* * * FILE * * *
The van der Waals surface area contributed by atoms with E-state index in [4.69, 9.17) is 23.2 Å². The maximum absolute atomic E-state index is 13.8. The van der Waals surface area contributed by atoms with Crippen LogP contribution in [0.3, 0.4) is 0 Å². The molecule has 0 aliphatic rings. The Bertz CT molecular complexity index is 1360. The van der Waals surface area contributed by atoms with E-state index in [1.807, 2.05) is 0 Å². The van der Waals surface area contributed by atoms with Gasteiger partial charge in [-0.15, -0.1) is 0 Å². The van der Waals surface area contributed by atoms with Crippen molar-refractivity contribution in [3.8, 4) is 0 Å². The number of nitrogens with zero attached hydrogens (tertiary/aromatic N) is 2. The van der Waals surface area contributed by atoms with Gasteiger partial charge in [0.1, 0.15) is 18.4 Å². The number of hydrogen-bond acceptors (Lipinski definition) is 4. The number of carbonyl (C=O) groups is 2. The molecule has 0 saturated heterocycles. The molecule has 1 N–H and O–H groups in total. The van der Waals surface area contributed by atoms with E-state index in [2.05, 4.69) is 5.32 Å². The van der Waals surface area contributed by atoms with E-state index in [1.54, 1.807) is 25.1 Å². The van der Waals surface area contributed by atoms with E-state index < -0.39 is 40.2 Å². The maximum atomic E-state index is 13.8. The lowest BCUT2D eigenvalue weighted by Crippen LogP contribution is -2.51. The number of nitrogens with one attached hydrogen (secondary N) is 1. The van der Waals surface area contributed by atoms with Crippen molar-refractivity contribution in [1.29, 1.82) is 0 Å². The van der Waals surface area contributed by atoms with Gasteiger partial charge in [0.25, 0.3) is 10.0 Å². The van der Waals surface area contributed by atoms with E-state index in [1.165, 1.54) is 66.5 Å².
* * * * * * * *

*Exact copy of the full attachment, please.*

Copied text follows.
The van der Waals surface area contributed by atoms with E-state index in [4.69, 9.17) is 23.2 Å². The maximum absolute atomic E-state index is 13.8. The van der Waals surface area contributed by atoms with Crippen LogP contribution in [0.3, 0.4) is 0 Å². The molecule has 0 aliphatic rings. The Bertz CT molecular complexity index is 1360. The van der Waals surface area contributed by atoms with E-state index in [1.807, 2.05) is 0 Å². The van der Waals surface area contributed by atoms with Gasteiger partial charge in [-0.15, -0.1) is 0 Å². The van der Waals surface area contributed by atoms with Crippen molar-refractivity contribution in [3.8, 4) is 0 Å². The number of nitrogens with zero attached hydrogens (tertiary/aromatic N) is 2. The van der Waals surface area contributed by atoms with Gasteiger partial charge in [0.1, 0.15) is 18.4 Å². The number of hydrogen-bond acceptors (Lipinski definition) is 4. The number of carbonyl (C=O) groups is 2. The molecule has 0 saturated heterocycles. The molecule has 1 N–H and O–H groups in total. The van der Waals surface area contributed by atoms with E-state index in [2.05, 4.69) is 5.32 Å². The van der Waals surface area contributed by atoms with E-state index in [1.54, 1.807) is 25.1 Å². The van der Waals surface area contributed by atoms with E-state index < -0.39 is 40.2 Å². The maximum atomic E-state index is 13.8. The lowest BCUT2D eigenvalue weighted by Crippen LogP contribution is -2.51. The number of nitrogens with one attached hydrogen (secondary N) is 1. The van der Waals surface area contributed by atoms with Crippen molar-refractivity contribution in [1.29, 1.82) is 0 Å². The van der Waals surface area contributed by atoms with Gasteiger partial charge in [0.25, 0.3) is 10.0 Å². The van der Waals surface area contributed by atoms with E-state index in [1.165, 1.54) is 66.5 Å².